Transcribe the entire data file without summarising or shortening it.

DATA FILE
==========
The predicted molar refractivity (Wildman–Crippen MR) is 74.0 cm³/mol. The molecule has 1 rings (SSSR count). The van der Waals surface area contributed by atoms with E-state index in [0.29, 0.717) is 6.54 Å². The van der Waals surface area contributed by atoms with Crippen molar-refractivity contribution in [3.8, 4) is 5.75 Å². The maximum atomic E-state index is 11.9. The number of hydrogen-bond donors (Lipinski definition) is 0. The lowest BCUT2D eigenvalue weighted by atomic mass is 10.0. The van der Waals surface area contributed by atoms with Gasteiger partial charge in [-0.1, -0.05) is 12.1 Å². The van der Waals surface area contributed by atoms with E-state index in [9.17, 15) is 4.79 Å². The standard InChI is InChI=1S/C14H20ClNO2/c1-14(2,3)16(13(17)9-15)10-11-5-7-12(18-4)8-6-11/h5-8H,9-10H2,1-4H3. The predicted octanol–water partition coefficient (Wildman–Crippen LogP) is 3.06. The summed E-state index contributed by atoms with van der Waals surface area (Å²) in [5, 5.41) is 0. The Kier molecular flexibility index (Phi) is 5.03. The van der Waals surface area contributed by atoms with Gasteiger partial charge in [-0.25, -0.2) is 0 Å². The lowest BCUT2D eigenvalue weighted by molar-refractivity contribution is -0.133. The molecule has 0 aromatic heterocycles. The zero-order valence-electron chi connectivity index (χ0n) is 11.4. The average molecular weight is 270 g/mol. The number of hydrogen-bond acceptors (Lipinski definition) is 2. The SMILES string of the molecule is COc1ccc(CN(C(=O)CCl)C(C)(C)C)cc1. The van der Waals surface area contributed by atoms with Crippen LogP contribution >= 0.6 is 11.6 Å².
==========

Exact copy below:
The predicted molar refractivity (Wildman–Crippen MR) is 74.0 cm³/mol. The molecule has 1 rings (SSSR count). The van der Waals surface area contributed by atoms with E-state index in [0.29, 0.717) is 6.54 Å². The van der Waals surface area contributed by atoms with Crippen molar-refractivity contribution in [3.8, 4) is 5.75 Å². The maximum atomic E-state index is 11.9. The number of hydrogen-bond donors (Lipinski definition) is 0. The lowest BCUT2D eigenvalue weighted by atomic mass is 10.0. The van der Waals surface area contributed by atoms with Gasteiger partial charge in [-0.1, -0.05) is 12.1 Å². The van der Waals surface area contributed by atoms with E-state index in [9.17, 15) is 4.79 Å². The standard InChI is InChI=1S/C14H20ClNO2/c1-14(2,3)16(13(17)9-15)10-11-5-7-12(18-4)8-6-11/h5-8H,9-10H2,1-4H3. The predicted octanol–water partition coefficient (Wildman–Crippen LogP) is 3.06. The summed E-state index contributed by atoms with van der Waals surface area (Å²) in [5, 5.41) is 0. The Kier molecular flexibility index (Phi) is 5.03. The van der Waals surface area contributed by atoms with Gasteiger partial charge in [-0.25, -0.2) is 0 Å². The lowest BCUT2D eigenvalue weighted by molar-refractivity contribution is -0.133. The molecule has 0 aromatic heterocycles. The zero-order valence-electron chi connectivity index (χ0n) is 11.4. The average molecular weight is 270 g/mol. The number of hydrogen-bond acceptors (Lipinski definition) is 2. The SMILES string of the molecule is COc1ccc(CN(C(=O)CCl)C(C)(C)C)cc1. The van der Waals surface area contributed by atoms with Crippen LogP contribution >= 0.6 is 11.6 Å².